The Water for Life concert in Morocco
The choice of the Moroccan Sahara was a natural one. Apart from the fact that I have a strong attachment to the country, its welcoming people and its rich culture, HRH King Mohammed VI shares my preoccupation regarding the global problem of scarcity of soft water and advancing desertification.
My role as UNESCO Ambassador is to highlight, when possible, key world programmes and attract the media and general publics’ attention to certain global issues tackled by the UN. 2005-2015 is a dedicated Water for Life Decade; where better to raise the alarm than in the heart of the desert…
I think music and artistic creations can certainly help raise public consciousness because they attract audience and media attention, giving artists a platform to voice their opinions. Musicians and artists can therefore have a political role given their exposure.
Things have evolved so quickly in the last century on our planet; we went from one billion people to six billion people in such a short space of time. Everything went so fast that we must now urgently take a little time to assess and to be conscious of the problems caused by our evolution and progress. I believe for a lot of issues that are at our reach as citizens, that instead of waiting in the sidelines for governments or others to take care of us and our future generations, we should take action ourselves as responsible occupants of this beautiful planet that we will hand-down to our children.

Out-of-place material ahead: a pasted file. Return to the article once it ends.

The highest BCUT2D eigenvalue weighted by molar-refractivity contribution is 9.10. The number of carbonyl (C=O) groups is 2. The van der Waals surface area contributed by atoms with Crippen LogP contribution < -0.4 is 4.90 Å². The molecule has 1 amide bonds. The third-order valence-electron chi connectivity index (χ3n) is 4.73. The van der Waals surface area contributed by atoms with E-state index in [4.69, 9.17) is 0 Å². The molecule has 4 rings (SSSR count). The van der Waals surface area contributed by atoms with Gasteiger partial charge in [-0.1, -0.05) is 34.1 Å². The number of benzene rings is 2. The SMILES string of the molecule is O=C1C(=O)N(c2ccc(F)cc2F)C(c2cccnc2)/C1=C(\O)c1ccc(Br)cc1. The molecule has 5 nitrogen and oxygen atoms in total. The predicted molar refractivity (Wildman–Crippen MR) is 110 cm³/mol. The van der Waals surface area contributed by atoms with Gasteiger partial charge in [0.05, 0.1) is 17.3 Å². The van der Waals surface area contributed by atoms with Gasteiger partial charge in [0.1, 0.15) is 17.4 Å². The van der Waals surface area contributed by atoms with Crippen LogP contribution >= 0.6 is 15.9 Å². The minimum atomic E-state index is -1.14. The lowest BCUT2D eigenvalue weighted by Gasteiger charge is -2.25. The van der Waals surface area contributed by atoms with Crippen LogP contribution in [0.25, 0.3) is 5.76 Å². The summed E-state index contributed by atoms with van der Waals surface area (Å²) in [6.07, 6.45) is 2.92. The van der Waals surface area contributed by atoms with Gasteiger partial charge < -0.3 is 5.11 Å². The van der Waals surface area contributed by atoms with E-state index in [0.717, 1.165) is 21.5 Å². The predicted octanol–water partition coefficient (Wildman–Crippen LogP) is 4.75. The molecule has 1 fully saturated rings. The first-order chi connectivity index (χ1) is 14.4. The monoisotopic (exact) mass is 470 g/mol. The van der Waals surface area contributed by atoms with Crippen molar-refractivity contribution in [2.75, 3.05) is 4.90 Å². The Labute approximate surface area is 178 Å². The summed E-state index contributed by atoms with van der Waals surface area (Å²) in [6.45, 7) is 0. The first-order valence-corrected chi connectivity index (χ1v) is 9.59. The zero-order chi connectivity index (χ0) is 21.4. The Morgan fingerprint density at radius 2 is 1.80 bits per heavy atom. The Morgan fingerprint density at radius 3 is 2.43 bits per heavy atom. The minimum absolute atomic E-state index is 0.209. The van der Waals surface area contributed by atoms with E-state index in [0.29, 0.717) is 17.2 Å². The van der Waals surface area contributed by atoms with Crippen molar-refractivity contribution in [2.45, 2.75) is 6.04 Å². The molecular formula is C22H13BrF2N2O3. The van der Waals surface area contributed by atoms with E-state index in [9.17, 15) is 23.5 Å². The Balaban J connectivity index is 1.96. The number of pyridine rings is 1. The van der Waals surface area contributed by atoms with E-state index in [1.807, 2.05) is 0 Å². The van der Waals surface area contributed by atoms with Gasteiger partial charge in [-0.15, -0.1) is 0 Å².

Concerning this crucial issue of scarcity of soft-water, we can, each of us play a huge active role immediately to contribute to bettering the catastrophic situation; saving water on a personal level is quite simple actually. It only requires a different way of thinking and adopting new good habits day-to-day; by rationing the resources that we take for granted - only because we have never been informed of the damage we are creating by waste - collectively, we can really make a difference.
We are all dependent on water to survive – a child dies every two minutes in the world from lack of clean drinking water … while wars are waged in the name of petrol.
This concert was called “Water for Life” and it was part of a very important programme spanning over a decade and driven by the United Nations. The problem of scarcity of soft water is probably the number one problem on Earth today and the Kingdom of Morocco has been very active on this crucial issue. The problem of desertification is intimately linked to this situation and also requires urgent action.
My interest here in the cultural context of Morocco is the same as whenever I have the opportunity to work in different countries, to merge the local traditional music with my electronic music. The result, I think, reflects the spirit of Morocco today: anchored in its rich cultural heritage while open to welcoming influences and harmonising with other cultures. I, for my part, have always been an amateur when it comes to the musical abundance of Morocco and this concert was a possibility for me to make an innovative musical and video creation.
Jean Michel Jarre